#1 When I’m in civilization, I spent too much money. I get into town, and I suddenly have material desires. I go into the Mexican supermarket to use the restroom, and I’m overwhelmed by wanting a sweet treat from the panadería. (I stand in front of the racks of goodies for a comically long time, weighing my options of 79 cent pastries. Thankfully, I make a good choice with a pumpkin empanada.) I go into Wal-Mart to stock up on propane, then remember I really want a tablecloth for my picnic table, then decide I need clamps to hold it down. And a stainless steel camping cup with collapsible handles would really be useful when I want to heat enough water for tea but don’t want to haul out my multiple-quart glass saucepan. Suddenly I’m almost $50 down, most of it on comforts I could do without.
#2 I eat better when I’m on the mountain. At my camp, I’m all brown rice with beans or tofu, some veggies if I’ve got them. Sure, I eat eggs for breakfast, I love cheese, and I probably eat too many processed potato products. But in town, in addition to the aforementioned emapanada, there’s a grilled breakfast burrito at Taco Bell, then later in the day, a pizza from Little Caesars. I know it’s junk food, but it’s cheap and oh so delicious. On the second day in town, in an attempt to save money (and have more time to write), I tend to not eat enough, so I return to the campground with a headache pounding behind my eyes and up my forehead.
#3 In town, I get distracted from my routine. I forget to take my glucosamine after breakfast. I find I don’t have dental floss with me when I go into the restroom of the big box store to take care of my teeth before bed. I go to sleep later than I should, and I’m generally out of sorts.
#4 The lower elevation of town means it’s hotter there. The guideline I hear from migrating rubber tramps is that for every 1000 feet drop in elevation, the temperature increases by 3˚F. My campground is at a little over 6000 feet. If it’s a warm (but relatively pleasant) 85˚F there, it’s at least 100˚F in town. By mid-summer, by the time I pull into town, I feel as if I’m in an oven and wonder why I thought leaving the mountain was a good idea. There aren’t many trees near the coffee shop I spend my days in, so the van sits in the unrelenting sun all day. Even if (if!) the night air cools off, the interior of the van stays hot for hours. (I really wish I had a roof vent.) The summer heat in town is not pleasant.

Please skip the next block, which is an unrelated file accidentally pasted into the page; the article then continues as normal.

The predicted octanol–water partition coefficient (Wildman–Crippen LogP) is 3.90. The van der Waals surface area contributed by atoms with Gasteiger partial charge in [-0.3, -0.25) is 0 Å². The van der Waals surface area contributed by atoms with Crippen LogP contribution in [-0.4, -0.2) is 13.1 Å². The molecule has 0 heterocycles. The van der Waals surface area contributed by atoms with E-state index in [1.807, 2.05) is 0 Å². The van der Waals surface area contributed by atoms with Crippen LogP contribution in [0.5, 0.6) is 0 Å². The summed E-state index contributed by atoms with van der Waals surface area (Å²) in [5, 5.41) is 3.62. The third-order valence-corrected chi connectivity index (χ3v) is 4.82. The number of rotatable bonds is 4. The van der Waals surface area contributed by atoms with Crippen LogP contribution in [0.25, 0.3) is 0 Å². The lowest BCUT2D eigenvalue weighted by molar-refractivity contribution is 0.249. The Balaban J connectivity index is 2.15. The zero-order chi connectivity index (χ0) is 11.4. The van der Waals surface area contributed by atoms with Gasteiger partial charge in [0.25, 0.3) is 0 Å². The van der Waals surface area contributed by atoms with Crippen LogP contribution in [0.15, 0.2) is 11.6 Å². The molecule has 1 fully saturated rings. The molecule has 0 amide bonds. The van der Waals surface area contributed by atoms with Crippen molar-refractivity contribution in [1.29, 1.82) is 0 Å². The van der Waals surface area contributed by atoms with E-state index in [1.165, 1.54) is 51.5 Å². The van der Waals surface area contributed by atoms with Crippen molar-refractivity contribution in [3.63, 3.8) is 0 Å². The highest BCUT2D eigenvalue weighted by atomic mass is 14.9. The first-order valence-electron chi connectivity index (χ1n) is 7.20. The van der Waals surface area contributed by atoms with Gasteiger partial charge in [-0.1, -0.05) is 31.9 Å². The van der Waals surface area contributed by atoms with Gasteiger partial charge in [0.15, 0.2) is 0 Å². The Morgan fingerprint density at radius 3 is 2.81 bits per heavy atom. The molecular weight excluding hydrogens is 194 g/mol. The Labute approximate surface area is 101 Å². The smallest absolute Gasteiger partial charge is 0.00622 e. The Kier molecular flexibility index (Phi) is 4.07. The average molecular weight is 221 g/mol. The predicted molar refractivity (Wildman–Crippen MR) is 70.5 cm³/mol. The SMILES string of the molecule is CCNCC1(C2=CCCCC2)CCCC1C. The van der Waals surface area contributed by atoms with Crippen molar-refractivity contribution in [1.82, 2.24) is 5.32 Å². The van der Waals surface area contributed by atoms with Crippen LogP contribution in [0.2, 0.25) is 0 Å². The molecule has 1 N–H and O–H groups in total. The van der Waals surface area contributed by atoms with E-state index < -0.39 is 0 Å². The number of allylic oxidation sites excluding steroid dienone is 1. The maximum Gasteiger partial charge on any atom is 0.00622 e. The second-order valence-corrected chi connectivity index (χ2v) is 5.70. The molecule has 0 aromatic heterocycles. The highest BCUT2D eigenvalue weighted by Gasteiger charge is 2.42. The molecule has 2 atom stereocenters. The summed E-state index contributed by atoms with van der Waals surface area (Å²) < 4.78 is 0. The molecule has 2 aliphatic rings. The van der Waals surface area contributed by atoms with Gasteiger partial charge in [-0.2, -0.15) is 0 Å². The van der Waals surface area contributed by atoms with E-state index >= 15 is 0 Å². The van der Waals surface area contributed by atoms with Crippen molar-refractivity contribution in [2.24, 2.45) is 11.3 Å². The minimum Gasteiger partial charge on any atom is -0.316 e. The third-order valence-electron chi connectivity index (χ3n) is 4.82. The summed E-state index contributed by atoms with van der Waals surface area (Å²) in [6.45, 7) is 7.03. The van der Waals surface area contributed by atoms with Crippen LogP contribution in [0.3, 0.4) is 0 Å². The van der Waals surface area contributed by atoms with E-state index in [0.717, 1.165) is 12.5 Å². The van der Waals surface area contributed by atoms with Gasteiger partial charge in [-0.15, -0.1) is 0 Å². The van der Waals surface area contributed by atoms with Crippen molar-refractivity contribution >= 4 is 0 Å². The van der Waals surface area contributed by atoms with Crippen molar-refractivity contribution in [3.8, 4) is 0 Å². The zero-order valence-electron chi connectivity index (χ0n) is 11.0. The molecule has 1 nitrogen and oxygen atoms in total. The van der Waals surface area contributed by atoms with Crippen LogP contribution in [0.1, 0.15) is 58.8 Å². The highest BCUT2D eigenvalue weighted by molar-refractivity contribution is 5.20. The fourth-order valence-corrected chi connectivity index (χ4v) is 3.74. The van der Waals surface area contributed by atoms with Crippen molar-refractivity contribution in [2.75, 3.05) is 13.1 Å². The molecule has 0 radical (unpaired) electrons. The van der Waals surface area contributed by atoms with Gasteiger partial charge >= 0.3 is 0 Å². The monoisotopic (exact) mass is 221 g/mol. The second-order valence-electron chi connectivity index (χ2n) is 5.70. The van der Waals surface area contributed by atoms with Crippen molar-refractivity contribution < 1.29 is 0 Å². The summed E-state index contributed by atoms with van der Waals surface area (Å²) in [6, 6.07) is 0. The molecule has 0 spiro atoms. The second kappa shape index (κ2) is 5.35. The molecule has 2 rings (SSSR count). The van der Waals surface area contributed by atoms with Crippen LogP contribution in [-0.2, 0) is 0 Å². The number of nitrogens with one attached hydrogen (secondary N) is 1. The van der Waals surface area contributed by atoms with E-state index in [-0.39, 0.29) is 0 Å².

#5 I sleep poorly in town. Even since the cop knocked on my van after midnight, I don’t like to spend the night in the supermarket parking lot. (Read about that experience here: http://www.rubbertrampartist.com/2015/09/07/cop-knock/.) I found a place I like on a residential street, near a couple of duplexes and what looks to be a shade tree mechanic. My van doesn’t seem out of place there. I pull in after 10pm, and I’m gone well before 6am. I don’t turn on my light. However, I’m still nervous about being there. Is someone going to notice me and call the cops? Are the cops going to notice me and decide to check me out? Is someone going to try the handles on the van’s doors? Sometimes the workers from the restaurant across the street make a lot of noise putting out the trash. Some mornings the garbage truck wakes me before 5:30am. Even the reduced traffic of nighttime is noisy and it’s always so damn bright in Babylon. Also, even with my windows open, I’m usually hot all night. (See #4)
#6 When I’m in civilization, I drink coffee. Some other time I’ll go into detail about the joy and sorrow which is coffee for me, but in a nutshell, coffee makes me all jacked up. I drink it, and my whole being hums, buzzes, and twangs for hours. And hours. And hours. Bedtime rolls around, and I’m still awake, even if I’m back on the mountain and the night is dark and the air is cool. Because I usually sleep well on the mountain, I don’t need coffee up there. Because I usually sleep for shit in civilization (see #5) I have coffee on the morning of my second day in town, and I’m still feeling the effects that night. (For real.)
#7 The mountain is good for my spirit. The mountain is peaceful. The mountain is beautiful. The mountain is (mostly) natural. Just being out there brings me peace. Seeing tall trees growing just for themselves is good for me. Sitting in a place so quiet I can clearly hear the sound of the flapping of a raven’s wings as it flies over is good for me. Feeling the earth under my boots is good for me. Being on the mountain brings me a contentment I’ve never found in any city.